‘Honey, The Cows Are Out Again!’

‘Honey, The Cows Are Out Again!’
‘Honey, The Cows Are Out Again!’

By Eli Mack, Content Developer, Kencove Farm Fence

The four words no rural landowner wants to hear: “The cows are out again!” Or the pigs, sheep, horses, bison, llamas, or even chickens

The saying “good fences make good neighbors,” is borne out of quality of life for the owner. Fencing can be an asset when done correctly or a massive hassle done incorrectly. Kencove Farm Fence has been helping customers build a better fence for over forty years and over that time certain principles have proven true.

Here are a few tips from Kencove to help with figuring out fencing!

Play match maker

No two species are the same—they differ in size, diet, and how they’ll interact with fencing. Cattle, for example, express curiosity by sniffing objects with their wet noses. When that object is an electric fence, they establish a respect for it! Cattle tend to be easier to contain than other species, but these innate differences require managers to match the behavior of their livestock to an effective fence system.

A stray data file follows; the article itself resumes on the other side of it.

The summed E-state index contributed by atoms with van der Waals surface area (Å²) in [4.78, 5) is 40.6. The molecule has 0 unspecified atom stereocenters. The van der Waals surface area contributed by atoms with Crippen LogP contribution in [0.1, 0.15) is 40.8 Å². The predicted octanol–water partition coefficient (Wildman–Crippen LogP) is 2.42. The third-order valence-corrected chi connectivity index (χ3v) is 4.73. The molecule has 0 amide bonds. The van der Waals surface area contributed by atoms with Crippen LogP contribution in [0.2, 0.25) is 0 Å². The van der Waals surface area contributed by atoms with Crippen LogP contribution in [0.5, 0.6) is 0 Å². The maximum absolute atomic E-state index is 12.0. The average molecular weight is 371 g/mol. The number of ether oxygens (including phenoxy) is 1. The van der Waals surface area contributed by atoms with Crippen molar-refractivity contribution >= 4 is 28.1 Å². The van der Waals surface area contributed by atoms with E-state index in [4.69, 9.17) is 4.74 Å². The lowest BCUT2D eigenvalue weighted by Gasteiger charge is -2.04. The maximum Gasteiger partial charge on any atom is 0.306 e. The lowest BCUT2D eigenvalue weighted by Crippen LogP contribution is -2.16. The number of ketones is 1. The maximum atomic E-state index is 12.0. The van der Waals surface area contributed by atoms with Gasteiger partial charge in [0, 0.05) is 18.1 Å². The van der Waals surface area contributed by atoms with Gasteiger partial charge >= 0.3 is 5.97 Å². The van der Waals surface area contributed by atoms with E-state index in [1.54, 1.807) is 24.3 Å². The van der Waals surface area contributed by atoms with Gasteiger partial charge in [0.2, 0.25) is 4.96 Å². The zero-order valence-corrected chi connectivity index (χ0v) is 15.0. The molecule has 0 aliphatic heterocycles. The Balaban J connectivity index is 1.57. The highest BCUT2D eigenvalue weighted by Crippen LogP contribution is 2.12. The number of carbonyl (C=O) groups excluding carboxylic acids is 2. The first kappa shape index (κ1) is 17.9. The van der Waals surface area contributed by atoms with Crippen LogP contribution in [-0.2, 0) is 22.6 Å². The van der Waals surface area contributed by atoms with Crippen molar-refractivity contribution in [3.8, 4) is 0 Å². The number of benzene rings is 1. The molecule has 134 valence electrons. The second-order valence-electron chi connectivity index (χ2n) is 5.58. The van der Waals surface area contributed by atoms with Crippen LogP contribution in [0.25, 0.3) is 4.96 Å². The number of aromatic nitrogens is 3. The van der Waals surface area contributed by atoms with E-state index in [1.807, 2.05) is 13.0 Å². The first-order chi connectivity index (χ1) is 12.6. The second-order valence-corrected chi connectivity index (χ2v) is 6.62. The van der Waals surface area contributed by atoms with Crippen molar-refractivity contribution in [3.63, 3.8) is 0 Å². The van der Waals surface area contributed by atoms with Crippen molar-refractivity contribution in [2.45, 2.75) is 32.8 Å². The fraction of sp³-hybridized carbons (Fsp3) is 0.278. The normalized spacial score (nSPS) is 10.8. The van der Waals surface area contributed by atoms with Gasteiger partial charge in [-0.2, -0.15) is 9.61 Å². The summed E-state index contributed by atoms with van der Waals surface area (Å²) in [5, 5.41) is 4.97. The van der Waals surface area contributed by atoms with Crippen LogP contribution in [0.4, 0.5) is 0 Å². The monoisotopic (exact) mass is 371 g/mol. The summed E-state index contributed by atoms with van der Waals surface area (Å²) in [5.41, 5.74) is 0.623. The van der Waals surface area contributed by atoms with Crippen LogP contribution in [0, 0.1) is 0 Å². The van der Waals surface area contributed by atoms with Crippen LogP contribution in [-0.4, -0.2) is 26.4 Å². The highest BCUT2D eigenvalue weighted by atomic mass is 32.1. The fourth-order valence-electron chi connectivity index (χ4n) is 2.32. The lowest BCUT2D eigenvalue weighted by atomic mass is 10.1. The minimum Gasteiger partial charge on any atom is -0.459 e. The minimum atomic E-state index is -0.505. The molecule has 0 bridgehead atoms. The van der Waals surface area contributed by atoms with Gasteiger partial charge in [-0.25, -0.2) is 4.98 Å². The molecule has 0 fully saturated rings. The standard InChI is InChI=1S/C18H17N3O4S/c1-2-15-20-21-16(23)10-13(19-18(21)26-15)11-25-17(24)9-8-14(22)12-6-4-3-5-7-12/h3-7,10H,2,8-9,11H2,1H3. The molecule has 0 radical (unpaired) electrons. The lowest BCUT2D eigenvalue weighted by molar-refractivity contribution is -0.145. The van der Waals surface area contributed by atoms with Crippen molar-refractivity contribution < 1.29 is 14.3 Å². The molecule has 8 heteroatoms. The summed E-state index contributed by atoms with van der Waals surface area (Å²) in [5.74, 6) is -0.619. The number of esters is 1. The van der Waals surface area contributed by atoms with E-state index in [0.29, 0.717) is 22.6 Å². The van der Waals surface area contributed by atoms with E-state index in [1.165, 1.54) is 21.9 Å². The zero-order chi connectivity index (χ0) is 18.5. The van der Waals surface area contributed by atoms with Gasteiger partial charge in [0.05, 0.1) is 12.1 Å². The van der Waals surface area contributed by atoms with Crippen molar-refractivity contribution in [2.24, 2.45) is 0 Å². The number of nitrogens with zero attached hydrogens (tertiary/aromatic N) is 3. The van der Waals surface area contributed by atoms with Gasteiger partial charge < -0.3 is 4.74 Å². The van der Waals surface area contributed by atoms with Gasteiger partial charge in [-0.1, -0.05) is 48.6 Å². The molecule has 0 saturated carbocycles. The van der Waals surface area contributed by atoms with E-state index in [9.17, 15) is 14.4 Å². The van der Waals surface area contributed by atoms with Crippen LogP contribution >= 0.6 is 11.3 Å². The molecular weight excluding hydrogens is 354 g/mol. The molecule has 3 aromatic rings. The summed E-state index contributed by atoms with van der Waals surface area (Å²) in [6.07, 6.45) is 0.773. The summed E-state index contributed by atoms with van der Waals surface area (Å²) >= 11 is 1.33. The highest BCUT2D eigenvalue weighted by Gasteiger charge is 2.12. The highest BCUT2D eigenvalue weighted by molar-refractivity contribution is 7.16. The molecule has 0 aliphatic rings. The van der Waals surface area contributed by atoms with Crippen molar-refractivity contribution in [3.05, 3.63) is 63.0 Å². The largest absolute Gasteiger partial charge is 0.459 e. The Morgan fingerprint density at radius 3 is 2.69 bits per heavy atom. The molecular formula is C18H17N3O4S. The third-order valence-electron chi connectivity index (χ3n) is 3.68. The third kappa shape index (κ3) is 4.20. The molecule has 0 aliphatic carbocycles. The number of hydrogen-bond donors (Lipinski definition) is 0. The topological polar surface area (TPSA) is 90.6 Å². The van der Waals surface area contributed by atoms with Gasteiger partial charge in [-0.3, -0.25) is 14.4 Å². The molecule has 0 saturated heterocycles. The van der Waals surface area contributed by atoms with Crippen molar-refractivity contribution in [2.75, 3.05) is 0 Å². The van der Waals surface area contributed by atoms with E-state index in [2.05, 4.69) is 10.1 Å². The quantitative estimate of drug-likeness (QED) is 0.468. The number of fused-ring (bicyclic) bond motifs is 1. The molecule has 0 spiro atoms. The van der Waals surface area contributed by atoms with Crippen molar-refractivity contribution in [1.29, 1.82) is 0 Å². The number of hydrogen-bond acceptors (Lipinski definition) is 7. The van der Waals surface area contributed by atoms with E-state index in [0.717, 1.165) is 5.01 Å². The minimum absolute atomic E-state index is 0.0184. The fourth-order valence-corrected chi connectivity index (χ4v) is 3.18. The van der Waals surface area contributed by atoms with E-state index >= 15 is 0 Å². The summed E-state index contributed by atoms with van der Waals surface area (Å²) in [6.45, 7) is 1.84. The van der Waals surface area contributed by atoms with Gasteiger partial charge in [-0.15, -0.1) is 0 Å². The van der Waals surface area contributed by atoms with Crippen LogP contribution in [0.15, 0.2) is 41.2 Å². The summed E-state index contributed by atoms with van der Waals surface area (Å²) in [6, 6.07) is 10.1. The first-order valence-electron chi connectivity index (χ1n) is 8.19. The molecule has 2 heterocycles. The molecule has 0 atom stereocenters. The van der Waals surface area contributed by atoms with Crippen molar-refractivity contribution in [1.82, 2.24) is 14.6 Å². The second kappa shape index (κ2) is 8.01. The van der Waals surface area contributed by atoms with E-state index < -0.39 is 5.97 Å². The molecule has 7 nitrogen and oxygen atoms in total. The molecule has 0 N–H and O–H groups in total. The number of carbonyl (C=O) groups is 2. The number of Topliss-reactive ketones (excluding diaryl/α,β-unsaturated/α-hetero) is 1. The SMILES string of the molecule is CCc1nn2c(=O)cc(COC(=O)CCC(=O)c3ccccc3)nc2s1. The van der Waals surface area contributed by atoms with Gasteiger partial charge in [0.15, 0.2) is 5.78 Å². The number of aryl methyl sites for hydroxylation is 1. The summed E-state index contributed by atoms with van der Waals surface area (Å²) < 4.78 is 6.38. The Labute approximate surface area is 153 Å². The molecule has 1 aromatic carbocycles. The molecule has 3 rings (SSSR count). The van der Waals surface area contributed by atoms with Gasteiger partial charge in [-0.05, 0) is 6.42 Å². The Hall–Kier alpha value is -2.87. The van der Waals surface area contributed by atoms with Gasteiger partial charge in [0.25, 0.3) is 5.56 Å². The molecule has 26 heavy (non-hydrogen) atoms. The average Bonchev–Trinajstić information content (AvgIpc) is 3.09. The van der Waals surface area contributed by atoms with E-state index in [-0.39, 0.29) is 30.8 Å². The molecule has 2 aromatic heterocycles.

Woven wire is a great physical barrier for livestock and comes in a variety of options that are species specific. For equine applications, the tight pattern of 2x4 woven wire eliminates any chance of hooves slipping through the fence. Sheep and goats are effectively contained within 4x4 woven wire while cattle applications allow for wider stay spacing which is often more economical.

Combining the physical barrier of woven wire with the psychological barrier of an offset electric fence strand allows for the best of both worlds.